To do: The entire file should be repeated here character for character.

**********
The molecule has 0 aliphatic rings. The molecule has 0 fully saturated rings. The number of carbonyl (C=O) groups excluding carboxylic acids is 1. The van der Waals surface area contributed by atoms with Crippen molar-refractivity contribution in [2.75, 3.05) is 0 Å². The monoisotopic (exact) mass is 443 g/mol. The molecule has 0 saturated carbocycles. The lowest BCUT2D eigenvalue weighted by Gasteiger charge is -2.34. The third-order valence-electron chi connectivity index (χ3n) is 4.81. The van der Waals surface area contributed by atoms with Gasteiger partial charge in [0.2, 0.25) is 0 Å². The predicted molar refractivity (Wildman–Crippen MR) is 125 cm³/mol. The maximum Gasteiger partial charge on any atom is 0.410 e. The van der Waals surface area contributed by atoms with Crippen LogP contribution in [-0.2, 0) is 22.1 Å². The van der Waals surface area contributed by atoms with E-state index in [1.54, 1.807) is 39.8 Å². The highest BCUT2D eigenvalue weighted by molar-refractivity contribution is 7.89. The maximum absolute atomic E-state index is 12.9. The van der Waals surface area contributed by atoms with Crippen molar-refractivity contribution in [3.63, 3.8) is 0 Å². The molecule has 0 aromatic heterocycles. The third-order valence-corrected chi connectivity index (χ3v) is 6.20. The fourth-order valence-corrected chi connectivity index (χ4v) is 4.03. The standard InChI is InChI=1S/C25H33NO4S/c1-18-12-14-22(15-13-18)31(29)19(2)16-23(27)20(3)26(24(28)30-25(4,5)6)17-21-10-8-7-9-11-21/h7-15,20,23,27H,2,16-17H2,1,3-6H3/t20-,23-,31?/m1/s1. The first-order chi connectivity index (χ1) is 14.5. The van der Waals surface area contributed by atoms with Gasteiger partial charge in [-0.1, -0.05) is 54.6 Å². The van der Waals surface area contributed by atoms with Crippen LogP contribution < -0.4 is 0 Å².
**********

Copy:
The molecule has 0 aliphatic rings. The molecule has 0 fully saturated rings. The number of carbonyl (C=O) groups excluding carboxylic acids is 1. The van der Waals surface area contributed by atoms with Crippen molar-refractivity contribution in [2.75, 3.05) is 0 Å². The monoisotopic (exact) mass is 443 g/mol. The molecule has 0 saturated carbocycles. The lowest BCUT2D eigenvalue weighted by Gasteiger charge is -2.34. The third-order valence-electron chi connectivity index (χ3n) is 4.81. The van der Waals surface area contributed by atoms with Gasteiger partial charge in [0.2, 0.25) is 0 Å². The predicted molar refractivity (Wildman–Crippen MR) is 125 cm³/mol. The maximum Gasteiger partial charge on any atom is 0.410 e. The van der Waals surface area contributed by atoms with Crippen LogP contribution in [-0.2, 0) is 22.1 Å². The van der Waals surface area contributed by atoms with E-state index in [1.54, 1.807) is 39.8 Å². The highest BCUT2D eigenvalue weighted by molar-refractivity contribution is 7.89. The maximum absolute atomic E-state index is 12.9. The van der Waals surface area contributed by atoms with Crippen molar-refractivity contribution in [3.63, 3.8) is 0 Å². The molecule has 0 aromatic heterocycles. The third-order valence-corrected chi connectivity index (χ3v) is 6.20. The fourth-order valence-corrected chi connectivity index (χ4v) is 4.03. The standard InChI is InChI=1S/C25H33NO4S/c1-18-12-14-22(15-13-18)31(29)19(2)16-23(27)20(3)26(24(28)30-25(4,5)6)17-21-10-8-7-9-11-21/h7-15,20,23,27H,2,16-17H2,1,3-6H3/t20-,23-,31?/m1/s1. The first-order chi connectivity index (χ1) is 14.5. The van der Waals surface area contributed by atoms with Gasteiger partial charge in [-0.1, -0.05) is 54.6 Å². The van der Waals surface area contributed by atoms with Crippen LogP contribution < -0.4 is 0 Å².